If we decide to take that step, to be prophets,  activists and advocates of justice and equality… If we decide to defend the Holy Innocents of our day and say; “Thou Shalt Not Pass! You will not harm any more of our children or innocent people!” We can expect to receive the same treatment John the Baptist, Jesus and Stephen did. We can expect the same treatment that Dr. Martin luther King Jr. did. We may not be beheaded, crucified, stoned, or even shot? It’s hard to say. But we can expect to be discredited, defamed, humiliated, made to look crazy, marginalized, blackballed. This is nothing new. We can also expect to see the King of Kings rushing toward us with open arms, to be greeted by the King of Compassion and Glory with an overwhelming love.

For those of you who, like me, have a more earthly, incarnational faith, who care a great deal more about what’s happening on earth rather than heaven, we find our hope in today’s Psalm. At first glance, the Psalm seems to mock all of the other readings. I mean look at it!

”let us thank the lord, who has not let our enemy destroy us. We have escaped…”

Stephen, John the Baptist, the Holy Innocents, even Jesus himself did not escape! They were slaughtered, their blood ran through the streets, just like  every other prophet according to Stephen’s testimony and Rachael’s inconsolable wailing. So, what is the Psalm talking about? The Psalm is talking about logos, the creative and healing Word of God which dwells in us as the Church Community. Neither the logos nor the Church has ever been completely silenced or destroyed. Nor do I expect them to ever be. Listen to the words of the Eucharistic prayer:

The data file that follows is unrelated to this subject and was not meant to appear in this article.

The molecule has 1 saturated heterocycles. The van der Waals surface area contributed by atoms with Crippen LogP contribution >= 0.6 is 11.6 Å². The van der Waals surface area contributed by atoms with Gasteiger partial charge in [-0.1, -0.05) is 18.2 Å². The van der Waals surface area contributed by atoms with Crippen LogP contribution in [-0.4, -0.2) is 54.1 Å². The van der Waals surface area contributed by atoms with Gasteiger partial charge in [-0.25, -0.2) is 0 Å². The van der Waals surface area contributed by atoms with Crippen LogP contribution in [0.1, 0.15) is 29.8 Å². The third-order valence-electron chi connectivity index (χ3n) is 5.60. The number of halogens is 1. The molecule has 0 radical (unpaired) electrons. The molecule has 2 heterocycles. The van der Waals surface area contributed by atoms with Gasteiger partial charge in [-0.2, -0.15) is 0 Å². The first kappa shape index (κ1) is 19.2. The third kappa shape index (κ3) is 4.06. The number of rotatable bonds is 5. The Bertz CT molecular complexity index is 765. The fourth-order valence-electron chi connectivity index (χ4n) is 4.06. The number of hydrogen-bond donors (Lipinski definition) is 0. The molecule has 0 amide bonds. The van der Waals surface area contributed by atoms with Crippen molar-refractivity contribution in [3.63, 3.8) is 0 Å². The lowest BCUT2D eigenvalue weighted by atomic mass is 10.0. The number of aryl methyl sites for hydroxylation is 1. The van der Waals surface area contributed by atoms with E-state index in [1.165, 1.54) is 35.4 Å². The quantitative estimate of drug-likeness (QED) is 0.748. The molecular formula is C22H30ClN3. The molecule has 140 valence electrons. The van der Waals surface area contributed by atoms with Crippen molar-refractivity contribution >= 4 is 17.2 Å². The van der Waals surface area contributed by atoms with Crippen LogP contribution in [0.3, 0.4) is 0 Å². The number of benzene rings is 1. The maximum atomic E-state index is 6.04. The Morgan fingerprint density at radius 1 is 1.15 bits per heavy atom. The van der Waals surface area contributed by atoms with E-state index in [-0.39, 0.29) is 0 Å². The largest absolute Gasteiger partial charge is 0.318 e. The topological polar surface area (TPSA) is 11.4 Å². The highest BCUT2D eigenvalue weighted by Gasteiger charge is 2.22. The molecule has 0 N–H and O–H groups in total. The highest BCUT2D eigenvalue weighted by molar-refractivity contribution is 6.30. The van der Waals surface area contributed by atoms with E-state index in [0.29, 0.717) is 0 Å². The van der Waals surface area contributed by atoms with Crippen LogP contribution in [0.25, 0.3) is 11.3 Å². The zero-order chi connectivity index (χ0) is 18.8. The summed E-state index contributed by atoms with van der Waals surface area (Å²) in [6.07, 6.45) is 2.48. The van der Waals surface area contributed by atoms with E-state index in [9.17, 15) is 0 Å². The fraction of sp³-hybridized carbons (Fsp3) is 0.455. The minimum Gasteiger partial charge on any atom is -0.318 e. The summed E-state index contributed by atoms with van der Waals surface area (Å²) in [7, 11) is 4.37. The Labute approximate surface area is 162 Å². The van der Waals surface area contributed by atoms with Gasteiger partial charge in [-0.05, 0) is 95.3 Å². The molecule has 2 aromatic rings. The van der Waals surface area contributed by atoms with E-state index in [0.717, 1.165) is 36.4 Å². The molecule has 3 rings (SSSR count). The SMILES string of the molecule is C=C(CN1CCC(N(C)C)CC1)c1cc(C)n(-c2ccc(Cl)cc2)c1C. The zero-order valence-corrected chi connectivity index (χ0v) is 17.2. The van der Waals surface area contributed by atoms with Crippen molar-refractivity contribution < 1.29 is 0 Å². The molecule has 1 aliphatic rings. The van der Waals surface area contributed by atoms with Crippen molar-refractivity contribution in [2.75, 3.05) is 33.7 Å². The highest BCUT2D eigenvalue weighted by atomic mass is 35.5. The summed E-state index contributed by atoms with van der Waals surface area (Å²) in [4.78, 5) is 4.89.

”through Jesus Christ, your eternal Word… you created all things. You laid the foundations of the world; you brought forth all creatures of the earth and gave breath to humankind. Wondrous are you, Holy One of Blessing, all you create is a sign of hope for our journey; 

Glory and honor are yours, Creator of all, your Word has never been silent; you call a people to yourself, as a light to the nations, you delivered them from bondage and led them to a land of promise.

Thanks be to God! The logos and the Church will never be silenced or forsaken. We can and will continue to be that light shining in the darkness, and the darkness will not overcome it.